You catch more votes with honey. To keep the coalition at bay, and endear itself to the voters, we expect our government soon to unveil a huge stimulus package. Since such incentives are historically unproven globally to resolve economic downturns, here are a few alternatives to consider, some more tongue-in-cheek than others.
The government could begin by blaming the media for magnifying issues to crisis levels. Last fall it was an environmental crisis. Now it is the economic crisis. The main difference is that the government couldn’t find billions to throw at the environmental crisis even when long-term jobs could have been created, counteracting other industries now in decline.
Another option is that our politicians could pat themselves on the back for a job well done on the last crisis. Is it really such a bad thing that the demand for cars is down? If cigarette sales were slumping would we bail out the manufacturers? We were urged to be part of an environmentally-responsible movement, more conscious of our carbon emissions. We listened. Otherwise, we might all still be driving big gas-guzzling North American SUVs that don’t last as long as their foreign counterpart . . . and the Big Three wouldn’t require the current bailout.
Perhaps our friends on the Hill could simply distance themselves from the U. S. Joneses saying our problems aren’t as bad. We aren’t actually in a recession yet, and our banking system isn’t as questionable. It will be harder to detach ourselves from some of their policies, like authorizing Band-Aid bailouts that don’t cure the disease, from carrying frightening national debt levels, from not raising taxes or reducing spending, and from taking on huge loans from around the globe.
Everyone loves a good scandal, so the government could point the finger at corruption within corporations and highlight bad business practices. After all, it isn’t nice to encourage people with no money to buy things they don’t need, even if they should know better. And clearly, CEOs should not be rewarded for such perverse behaviour. Bankers aren’t worth hundreds of times more than people who keep us safe (emergency personnel and soldiers), or those who care for us through our formative years (teachers and stay-at-home parents). Instead of coming up with bailout attachments, number-crunching bureaucrats could devise a system where the bulk of executives’ compensation would be tied to profits or share value five to 25 years down the road to ensure long-term corporate accountability.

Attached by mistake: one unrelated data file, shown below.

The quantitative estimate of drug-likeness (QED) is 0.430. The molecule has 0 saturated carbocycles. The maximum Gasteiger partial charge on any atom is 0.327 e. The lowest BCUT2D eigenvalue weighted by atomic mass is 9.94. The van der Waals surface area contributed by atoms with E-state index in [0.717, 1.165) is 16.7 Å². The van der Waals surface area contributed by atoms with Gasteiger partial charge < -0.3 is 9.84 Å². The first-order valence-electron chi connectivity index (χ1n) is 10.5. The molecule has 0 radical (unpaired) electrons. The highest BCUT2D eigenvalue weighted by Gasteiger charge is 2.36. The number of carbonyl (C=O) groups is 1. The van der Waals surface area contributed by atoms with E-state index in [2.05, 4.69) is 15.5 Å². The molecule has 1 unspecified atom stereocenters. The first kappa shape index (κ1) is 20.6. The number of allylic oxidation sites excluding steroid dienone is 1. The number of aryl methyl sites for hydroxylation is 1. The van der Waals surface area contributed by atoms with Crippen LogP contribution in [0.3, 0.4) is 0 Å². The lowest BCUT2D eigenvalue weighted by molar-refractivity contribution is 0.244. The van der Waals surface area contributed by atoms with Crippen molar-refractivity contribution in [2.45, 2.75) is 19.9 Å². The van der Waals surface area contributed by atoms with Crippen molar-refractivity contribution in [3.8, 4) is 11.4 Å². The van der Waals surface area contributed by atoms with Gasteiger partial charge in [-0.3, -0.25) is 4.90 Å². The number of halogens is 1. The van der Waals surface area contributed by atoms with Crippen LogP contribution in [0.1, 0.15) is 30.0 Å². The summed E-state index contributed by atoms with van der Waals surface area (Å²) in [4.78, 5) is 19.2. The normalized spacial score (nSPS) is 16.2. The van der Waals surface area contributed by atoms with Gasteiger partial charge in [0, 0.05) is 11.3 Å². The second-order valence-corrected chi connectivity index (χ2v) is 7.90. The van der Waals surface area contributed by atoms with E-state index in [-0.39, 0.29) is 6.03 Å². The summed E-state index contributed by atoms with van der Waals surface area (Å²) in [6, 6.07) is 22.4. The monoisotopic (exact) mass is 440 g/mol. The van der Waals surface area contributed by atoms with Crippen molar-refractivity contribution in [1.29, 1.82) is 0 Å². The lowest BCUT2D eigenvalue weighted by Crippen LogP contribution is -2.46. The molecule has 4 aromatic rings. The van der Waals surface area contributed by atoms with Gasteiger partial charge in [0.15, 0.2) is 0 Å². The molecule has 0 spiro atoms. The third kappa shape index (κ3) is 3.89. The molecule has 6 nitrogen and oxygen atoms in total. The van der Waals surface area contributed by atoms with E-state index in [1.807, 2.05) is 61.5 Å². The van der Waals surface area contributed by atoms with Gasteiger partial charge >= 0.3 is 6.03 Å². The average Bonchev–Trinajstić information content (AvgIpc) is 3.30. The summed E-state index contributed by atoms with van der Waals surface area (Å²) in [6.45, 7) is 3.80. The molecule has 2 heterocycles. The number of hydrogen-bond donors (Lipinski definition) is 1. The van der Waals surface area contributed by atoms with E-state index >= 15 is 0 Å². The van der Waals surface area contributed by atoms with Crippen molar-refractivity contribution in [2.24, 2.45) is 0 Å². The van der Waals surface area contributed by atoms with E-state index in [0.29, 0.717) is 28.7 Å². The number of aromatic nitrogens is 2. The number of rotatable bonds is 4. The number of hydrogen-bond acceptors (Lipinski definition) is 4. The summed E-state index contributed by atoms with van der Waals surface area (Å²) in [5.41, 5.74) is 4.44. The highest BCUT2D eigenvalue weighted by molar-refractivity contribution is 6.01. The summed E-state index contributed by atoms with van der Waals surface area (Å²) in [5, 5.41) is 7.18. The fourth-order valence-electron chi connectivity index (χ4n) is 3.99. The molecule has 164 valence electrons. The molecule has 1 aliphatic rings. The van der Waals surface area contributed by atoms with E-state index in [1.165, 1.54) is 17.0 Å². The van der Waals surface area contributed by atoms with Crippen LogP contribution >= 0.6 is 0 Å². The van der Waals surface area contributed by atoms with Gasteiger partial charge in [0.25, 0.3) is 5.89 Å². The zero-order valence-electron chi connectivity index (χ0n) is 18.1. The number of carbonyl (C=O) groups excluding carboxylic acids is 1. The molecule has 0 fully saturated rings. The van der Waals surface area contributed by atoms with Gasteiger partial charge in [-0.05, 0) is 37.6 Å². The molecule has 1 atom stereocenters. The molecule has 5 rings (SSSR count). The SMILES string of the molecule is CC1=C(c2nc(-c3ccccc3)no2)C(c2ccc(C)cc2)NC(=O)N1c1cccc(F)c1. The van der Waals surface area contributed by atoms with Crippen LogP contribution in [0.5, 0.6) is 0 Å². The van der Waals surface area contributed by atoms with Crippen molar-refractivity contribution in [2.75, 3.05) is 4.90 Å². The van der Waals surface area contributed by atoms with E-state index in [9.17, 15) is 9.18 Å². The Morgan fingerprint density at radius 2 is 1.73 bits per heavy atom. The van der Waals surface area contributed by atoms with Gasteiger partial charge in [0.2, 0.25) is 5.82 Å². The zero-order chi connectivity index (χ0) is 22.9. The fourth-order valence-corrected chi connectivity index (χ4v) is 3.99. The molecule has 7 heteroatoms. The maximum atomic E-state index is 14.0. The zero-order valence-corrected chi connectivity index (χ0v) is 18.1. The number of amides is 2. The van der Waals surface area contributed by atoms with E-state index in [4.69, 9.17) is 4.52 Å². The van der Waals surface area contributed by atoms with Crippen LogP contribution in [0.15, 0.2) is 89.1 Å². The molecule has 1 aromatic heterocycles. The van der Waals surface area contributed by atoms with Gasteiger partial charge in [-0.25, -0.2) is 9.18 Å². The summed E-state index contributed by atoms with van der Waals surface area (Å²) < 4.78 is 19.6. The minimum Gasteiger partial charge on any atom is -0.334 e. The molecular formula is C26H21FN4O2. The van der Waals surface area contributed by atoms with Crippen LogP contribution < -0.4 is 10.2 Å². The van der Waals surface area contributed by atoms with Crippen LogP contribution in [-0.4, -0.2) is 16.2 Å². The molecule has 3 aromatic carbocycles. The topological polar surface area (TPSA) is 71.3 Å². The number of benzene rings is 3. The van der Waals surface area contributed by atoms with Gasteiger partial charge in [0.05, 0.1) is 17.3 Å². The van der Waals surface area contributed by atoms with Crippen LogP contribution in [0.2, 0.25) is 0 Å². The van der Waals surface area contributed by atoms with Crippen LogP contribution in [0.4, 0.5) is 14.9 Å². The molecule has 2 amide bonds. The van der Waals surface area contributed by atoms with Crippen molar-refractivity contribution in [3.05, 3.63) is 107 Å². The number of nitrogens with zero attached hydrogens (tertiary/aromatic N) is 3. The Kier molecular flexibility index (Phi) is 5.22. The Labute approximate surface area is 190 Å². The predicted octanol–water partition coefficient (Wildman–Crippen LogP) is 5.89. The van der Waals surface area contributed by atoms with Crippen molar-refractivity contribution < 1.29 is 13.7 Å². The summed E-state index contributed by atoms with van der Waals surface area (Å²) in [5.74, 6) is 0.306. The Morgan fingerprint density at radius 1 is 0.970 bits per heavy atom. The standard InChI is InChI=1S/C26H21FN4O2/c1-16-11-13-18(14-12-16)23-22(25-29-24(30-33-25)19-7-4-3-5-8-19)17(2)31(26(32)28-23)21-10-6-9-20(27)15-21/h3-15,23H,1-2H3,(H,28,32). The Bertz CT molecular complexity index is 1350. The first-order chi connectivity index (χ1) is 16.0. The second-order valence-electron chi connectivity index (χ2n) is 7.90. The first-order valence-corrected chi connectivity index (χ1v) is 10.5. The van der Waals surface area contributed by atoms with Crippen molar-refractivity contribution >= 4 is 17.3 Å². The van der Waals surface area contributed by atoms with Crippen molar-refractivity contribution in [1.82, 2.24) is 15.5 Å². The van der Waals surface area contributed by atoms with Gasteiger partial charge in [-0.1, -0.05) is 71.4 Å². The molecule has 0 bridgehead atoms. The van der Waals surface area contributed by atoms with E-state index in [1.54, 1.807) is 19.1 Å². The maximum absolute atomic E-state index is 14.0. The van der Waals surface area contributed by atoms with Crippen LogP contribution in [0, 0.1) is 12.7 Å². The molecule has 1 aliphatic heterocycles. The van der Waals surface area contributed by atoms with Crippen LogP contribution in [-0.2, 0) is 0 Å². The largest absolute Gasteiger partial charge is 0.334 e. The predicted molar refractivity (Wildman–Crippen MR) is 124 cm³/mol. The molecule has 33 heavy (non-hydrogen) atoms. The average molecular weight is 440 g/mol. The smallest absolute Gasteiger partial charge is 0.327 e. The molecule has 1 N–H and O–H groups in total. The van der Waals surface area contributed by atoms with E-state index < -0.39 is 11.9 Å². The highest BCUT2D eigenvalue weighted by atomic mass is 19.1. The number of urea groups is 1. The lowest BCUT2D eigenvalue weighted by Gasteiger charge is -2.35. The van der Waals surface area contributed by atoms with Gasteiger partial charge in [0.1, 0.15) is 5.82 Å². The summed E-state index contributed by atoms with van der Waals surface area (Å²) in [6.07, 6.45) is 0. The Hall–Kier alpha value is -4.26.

Focusing on health and safety issues could also busy our leaders to keep Canadians safe from the importation of everyday goods lacking quality control, from toys with lead paint, to mass-bred chickens causing new epidemics. I am not suggesting protectionism, but I would be happy to hear a rallying cry for a “Made in Canada” campaign.
Politicians could also create new curriculum to educate us on the national debt, how it will change our standard of living, and why it will only get worse with baby-boomers’ impending retirements paired with rising health-care costs. The task would be to show children how we are mortgaging their futures without their consent. They would be welcomed, along with their parents, into lectures like: “Just because you have never seen a rainy day, doesn’t mean you shouldn’t save for one.” They would view Saturday Night Live’s money-management infomercial where Steve Martin and Amy Poehler learn revolutionary concepts like “Don’t Buy Stuff You Cannot Afford.” Adults would also be offered exclusive workshops sponsored by credit card companies including, “For everything in life there is Mastercard: the debt your children will inherit is priceless.”
While on the topic of credit cards, a taskforce could study whether they should fall into the category of addictions that shouldn’t be marketed or made available to our youth, like cigarettes, alcohol and gambling.
We can’t blame our politicians for using honey, because we helped elect them and didn’t scream for vinegar. We can’t blame the corporations, because we are their shareholders. And we can’t blame free economy — it is not the system, but the morals that are corrupt. As the morals belong to us, so must the change.
I will choose to follow (and elect or invest in) leaders who lead in a holistic, socially responsible way. I will do my part in my community, because I have a responsibility to the people and land around me. I will buy less, repair and recycle more, and buy more locally, including my honey.